print(largest_substring(s))
#3

# Example 2
s = "kkkkk"
print(largest_substring(s))
#1

# Example 3
s = "2455lmno#%kk"
print(largest_substring(s))
#8

# Example 4
s = ""
print(largest_substring(s))
#0

# Example 5
s = "tweet"
print(largest_substring(s))
#3``````

Hurrah! ? It passed all the test cases.

Analysis: Consider a string “`s`” with size “`n`”. In this case, there will be (n * (n+1)/2) possible substrings. Hence, the nested for loop has a complexity of O(n^2). Thus, this approach has a time complexity of O(n^2).

Discussion: Although this pretty much works but it is not an efficient solution. In this approach, we are repeatedly checking every substring for unique characters. But do we need to check each substring?

## ?️Solution 2: Sliding Window

Approach:

We can optimize the brute force method by using the sliding window technique. In this solution, we will keep traversing the string from left to right till we don’t encounter any repeating character. To know the length of the current window, we will use a couple of pointers/indexes. We will also keep a map to store the count of the unique characters and keep on updating that as we go on expanding or shrinking the sliding window.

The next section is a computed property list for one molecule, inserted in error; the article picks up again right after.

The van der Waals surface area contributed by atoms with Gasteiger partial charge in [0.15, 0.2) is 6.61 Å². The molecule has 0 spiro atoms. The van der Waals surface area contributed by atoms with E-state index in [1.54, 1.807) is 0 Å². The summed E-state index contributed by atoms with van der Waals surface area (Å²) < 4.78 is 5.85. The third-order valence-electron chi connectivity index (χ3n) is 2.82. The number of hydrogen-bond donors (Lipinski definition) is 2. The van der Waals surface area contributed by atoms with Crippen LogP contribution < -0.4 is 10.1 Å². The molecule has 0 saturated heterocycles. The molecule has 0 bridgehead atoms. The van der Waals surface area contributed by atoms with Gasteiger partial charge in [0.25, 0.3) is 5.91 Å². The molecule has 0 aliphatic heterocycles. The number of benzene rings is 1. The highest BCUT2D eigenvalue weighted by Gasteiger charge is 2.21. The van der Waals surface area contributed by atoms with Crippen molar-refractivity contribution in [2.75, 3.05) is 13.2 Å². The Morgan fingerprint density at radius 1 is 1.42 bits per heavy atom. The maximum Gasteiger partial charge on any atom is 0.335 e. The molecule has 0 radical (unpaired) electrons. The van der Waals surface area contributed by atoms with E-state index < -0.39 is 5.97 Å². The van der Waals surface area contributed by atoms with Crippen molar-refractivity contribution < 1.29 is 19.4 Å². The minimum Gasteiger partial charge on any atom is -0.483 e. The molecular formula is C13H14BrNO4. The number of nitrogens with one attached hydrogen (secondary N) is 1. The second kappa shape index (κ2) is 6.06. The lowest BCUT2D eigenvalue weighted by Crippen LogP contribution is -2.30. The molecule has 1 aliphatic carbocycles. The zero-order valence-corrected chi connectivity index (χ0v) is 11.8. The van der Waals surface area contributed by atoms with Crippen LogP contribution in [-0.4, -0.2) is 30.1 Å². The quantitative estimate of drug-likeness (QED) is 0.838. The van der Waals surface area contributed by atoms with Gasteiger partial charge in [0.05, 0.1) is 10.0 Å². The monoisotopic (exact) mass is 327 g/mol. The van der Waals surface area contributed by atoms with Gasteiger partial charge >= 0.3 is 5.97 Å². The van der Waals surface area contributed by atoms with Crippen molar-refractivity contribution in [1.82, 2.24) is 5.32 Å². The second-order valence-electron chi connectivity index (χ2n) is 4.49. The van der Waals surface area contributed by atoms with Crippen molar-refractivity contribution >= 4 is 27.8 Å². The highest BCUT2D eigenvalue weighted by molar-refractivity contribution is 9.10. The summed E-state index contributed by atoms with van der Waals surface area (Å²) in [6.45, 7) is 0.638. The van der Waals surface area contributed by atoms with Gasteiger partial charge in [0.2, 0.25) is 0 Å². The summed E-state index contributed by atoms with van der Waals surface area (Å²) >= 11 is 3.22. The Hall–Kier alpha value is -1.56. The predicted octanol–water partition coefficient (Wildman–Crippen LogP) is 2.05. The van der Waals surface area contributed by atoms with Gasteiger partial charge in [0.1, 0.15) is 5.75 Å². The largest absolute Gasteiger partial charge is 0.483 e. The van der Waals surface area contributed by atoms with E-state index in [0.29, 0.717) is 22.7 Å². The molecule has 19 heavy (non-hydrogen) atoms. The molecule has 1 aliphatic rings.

Let’s look at the algorithm:

1. Initialize two pointers `i` and `j` at 0. These pointers will allow us to determine the size of the sliding window.
2. Define a set to store the unique characters (Set does not allow any duplicate values) and a variable “`lon`” to store the length of the longest substring.
3. Start scanning the string:
• If the current character has occurred before (not present in set), add the character to the set and increment the `j` pointer and also update the variable “`lon`” which stores the answer.
• Else if the current character has been repeated (present in the set) at an index before` i`, set the “`lon`” as the current length of the sliding window and remove the character at index `i`, i.e., `s[i]`.
4. Return the variable “`lon`”.

Here’s an example to illustrate the above algorithm:

Explanation:

• Initially, the current index and the end index point at the first index. Hence, we start with the first index of the string and store it in the set `char`.
• We then shift the pointer `j` to the right. Thus, the current window expands and the length of the substring is simultaneously incremented and stored in a variable that keeps a track of the length of the longest substring. The process is repeated until a repeating character is found. In this case, the repeating character is found at the 3rd iteration.
• Once a repeating character is found, the character at the` ith` index is removed from the set. In this case, [T] gets removed at the end of the 3`rd` iteration. Thus the set now contains [W, E] after the 3rd iteration. This process is repeated and after the entire string has been traversed, you will have the length of the largest substring stored within the output variable.

Now, let us have a look at the code:

```def largest_substring(s):
i = j = lon = 0
chars = set()
while j < len(s):
if s[j] not in chars:
j = j + 1
lon = max(lon, len(chars))
else:
chars.remove(s[i])
i = i + 1
return lon```

Test cases: Let’s execute the examples on this code to check if it works.